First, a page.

Parenting culture tells us if a baby has been fed, has a dry diaper, is warm and continues to cry, it is crying for no reason. I say bullshit. It may be inconvenient. But it’s the truth.

Babies are helpless, defenceless little creatures who need comfort. At a young age, they need their parents…a lot! They need to be carried, touched and comforted. It’s as necessary as food! They’re crying because they need their mum or dad. How could that be a bad thing?

I recently read Tizzie Hall’s book, Save Our Sleep, Toddler. I wanted to make sure I had a well-rounded understanding of all aspects of sleep training. One paragraph caught my attention:

“I often come across a toddler who has learnt to vomit at bedtime during failed attempts at controlled crying. If you have one of these toddlers you will need to teach her that vomiting will not get your attention or buy any extra time. This is hard, but it has to be done to stop the vomiting. The way you achieve this is to make the bed vomit-proof.”

Does this make you feel…sick? This advice is akin to cruelty to children. Suggesting parents ignore their child who is so upset they vomit is unethical. Yet, Tizzie is a best-selling author. How many books would she sell if it were babies buying books and not adults?


Many believe babies and children must fit around adult schedules and adhere to artificial timetables. Parent-led rather than baby-led parenting has become the standard. The notion that “the baby is never to inconvenience the adult” is an oxymoron. There is nothing convenient about parenting. Becoming a parent has been the most inconvenient….blissful, joyous, awe-inspiring, humbling experience of my life.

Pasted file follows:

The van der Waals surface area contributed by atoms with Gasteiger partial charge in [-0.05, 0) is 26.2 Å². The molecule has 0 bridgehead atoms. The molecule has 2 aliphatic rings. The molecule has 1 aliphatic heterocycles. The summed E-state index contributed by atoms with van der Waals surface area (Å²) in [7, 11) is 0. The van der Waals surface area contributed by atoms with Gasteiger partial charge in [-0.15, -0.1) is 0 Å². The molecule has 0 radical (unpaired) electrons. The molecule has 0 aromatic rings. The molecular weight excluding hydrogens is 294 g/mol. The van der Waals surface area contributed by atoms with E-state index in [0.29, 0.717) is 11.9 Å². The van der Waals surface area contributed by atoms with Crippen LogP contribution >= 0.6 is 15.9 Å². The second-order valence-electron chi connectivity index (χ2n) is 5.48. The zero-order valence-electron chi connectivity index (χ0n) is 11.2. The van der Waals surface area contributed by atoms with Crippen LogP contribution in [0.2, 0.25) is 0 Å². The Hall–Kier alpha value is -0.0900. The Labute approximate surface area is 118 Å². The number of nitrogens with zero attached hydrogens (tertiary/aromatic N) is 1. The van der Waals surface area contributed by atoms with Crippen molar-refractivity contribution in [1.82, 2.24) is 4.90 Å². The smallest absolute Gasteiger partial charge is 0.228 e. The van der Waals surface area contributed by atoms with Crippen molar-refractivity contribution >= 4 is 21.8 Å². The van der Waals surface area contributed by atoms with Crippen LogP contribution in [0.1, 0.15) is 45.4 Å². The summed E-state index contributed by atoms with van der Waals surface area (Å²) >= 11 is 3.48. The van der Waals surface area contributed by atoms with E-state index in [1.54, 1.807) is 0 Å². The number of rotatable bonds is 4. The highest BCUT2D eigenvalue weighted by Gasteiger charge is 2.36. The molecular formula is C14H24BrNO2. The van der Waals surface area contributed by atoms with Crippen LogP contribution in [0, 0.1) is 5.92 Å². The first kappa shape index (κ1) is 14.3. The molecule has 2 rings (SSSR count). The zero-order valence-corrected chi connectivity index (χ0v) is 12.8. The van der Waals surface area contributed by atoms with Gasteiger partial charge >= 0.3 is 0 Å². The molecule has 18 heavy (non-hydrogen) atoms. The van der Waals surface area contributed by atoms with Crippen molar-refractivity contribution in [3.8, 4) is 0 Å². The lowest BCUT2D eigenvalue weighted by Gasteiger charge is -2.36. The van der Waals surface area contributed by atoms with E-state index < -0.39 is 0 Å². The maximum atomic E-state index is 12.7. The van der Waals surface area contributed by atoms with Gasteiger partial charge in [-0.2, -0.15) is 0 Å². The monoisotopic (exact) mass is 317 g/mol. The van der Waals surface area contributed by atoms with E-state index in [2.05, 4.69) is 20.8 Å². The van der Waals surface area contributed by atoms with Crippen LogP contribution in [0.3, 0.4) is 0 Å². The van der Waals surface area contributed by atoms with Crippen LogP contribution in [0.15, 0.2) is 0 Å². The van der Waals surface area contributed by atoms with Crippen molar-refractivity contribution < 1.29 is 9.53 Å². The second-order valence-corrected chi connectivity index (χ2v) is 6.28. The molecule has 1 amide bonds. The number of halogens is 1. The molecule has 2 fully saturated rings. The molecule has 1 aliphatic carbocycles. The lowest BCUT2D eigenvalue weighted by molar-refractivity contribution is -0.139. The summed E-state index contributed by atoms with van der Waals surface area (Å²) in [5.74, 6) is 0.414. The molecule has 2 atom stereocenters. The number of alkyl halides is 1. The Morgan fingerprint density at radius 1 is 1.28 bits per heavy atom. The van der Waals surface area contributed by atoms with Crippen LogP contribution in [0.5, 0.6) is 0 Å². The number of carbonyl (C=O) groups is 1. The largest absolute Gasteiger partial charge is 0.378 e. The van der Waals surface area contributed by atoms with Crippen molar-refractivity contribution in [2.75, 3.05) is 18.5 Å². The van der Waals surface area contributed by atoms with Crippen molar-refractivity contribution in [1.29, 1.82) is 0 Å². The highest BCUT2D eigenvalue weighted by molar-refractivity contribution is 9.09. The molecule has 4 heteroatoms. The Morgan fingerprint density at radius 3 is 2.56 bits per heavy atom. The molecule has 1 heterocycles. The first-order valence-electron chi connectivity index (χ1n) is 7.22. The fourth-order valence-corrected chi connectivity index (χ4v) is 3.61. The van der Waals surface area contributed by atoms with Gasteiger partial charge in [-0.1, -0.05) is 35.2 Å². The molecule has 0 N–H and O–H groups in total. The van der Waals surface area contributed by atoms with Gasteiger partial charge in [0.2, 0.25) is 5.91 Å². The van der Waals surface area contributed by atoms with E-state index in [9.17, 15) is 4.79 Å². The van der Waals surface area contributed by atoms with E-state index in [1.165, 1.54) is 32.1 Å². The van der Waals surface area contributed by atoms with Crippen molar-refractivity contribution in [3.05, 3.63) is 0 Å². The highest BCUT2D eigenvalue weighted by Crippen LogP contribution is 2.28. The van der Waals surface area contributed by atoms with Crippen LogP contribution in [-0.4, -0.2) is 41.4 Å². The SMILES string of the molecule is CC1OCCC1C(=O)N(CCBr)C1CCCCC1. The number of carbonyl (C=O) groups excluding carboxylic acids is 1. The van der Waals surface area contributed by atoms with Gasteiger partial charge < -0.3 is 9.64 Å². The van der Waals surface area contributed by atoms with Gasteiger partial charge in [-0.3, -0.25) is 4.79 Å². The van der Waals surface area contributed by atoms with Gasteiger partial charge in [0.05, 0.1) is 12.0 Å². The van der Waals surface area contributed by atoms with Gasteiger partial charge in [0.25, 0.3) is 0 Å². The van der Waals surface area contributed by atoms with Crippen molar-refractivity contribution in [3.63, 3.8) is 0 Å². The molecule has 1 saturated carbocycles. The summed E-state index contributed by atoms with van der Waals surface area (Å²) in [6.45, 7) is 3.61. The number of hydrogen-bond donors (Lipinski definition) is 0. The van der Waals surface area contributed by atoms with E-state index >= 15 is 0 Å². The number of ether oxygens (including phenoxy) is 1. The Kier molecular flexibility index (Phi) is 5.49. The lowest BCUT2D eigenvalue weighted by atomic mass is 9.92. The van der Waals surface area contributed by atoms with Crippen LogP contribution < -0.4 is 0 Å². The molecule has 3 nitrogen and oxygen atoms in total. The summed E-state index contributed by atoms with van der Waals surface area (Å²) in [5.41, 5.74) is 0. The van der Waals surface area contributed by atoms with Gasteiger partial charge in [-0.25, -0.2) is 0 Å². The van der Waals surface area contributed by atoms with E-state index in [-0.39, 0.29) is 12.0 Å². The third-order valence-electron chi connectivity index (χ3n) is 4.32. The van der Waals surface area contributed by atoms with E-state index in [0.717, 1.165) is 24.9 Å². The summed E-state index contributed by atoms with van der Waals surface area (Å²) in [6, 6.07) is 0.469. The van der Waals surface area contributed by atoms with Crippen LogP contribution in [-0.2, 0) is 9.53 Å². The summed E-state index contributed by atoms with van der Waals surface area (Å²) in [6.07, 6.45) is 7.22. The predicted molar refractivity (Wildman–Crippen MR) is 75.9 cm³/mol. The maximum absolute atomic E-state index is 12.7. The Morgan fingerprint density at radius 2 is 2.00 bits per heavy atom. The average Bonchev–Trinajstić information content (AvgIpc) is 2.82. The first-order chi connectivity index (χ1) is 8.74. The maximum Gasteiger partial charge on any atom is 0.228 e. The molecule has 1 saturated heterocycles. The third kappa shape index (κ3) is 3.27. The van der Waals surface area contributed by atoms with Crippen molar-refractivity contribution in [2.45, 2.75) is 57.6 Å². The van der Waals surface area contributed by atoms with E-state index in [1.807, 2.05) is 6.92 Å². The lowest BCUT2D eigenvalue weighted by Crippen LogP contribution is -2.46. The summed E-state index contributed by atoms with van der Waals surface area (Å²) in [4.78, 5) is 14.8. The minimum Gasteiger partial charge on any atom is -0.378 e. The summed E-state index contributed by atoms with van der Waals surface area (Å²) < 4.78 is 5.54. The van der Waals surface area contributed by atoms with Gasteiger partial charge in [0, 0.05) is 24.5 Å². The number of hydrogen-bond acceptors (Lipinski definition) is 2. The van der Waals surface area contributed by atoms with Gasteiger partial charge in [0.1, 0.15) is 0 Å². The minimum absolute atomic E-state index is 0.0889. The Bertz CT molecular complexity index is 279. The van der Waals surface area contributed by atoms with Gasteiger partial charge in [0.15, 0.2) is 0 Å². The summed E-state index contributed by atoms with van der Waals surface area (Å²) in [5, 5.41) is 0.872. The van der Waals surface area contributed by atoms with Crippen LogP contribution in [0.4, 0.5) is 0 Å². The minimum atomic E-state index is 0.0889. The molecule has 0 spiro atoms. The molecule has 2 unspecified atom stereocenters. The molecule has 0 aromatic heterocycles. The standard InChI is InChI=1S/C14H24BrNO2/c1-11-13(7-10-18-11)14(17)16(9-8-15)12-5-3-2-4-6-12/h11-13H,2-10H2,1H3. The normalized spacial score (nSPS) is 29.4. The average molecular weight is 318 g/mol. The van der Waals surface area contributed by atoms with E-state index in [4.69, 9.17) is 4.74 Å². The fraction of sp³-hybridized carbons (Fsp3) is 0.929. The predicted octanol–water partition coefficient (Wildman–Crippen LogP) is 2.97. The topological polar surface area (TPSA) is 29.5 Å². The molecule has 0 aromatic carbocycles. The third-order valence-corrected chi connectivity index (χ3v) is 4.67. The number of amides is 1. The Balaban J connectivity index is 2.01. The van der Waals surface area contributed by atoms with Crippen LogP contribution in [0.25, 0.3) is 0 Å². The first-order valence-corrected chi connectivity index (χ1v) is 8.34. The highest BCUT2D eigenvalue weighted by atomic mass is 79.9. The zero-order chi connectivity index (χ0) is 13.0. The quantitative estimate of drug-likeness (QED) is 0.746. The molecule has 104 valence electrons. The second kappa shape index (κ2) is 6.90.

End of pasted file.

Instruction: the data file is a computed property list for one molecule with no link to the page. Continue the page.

It would be easier to follow the crowd.  To use a crib, a pacifier and an exersaucer. To ignore my baby and let him cry. It sure would make for far easier conversations at mummy groups! But that’s not for me. My only important parenting critic is my son. And he never cries because he sleeps with me and his dad. He’s in our cave, as nature intended.

We owe it to our kids to have the courage to honor our innate instincts in the face of society’s biologically abnormal expectations. Let’s ruffle a few feathers! Does it matter if it takes a little longer to get babies to sleep by helping them with compassion? Is there anything more important we could be doing with our time than helping our vulnerable babies when they need us most? Does it matter if we miss a rerun of yet another TV show? And instead lay with our babies while they fall asleep? What are we setting our kids up for if we teach them they’re on their own from the start?

Our society needs more love. More compassion. More hugs and more kisses. Rates of depression, suicide, anxiety and addiction are skyrocketing. Isn’t it time to take a good look at the way we shape our society? It begins with children and parenting choices.

Childhood is fleeting. In the blink of an eye our babies will be all grown up. And I know I will be daydreaming of lying in the dark nursing my boy to sleep.


The following sources were used in the creation of this post.

Hi there! I’m Tracy - the founder, writer and advocate behind the award-winning blog, Raised Good - a guide to natural parenting in the modern world. Based in Vancouver and originally launched in 2016, I’ve been overwhelmed by the positive response and the global community that’s developed. 

Hi there!

I'm Tracy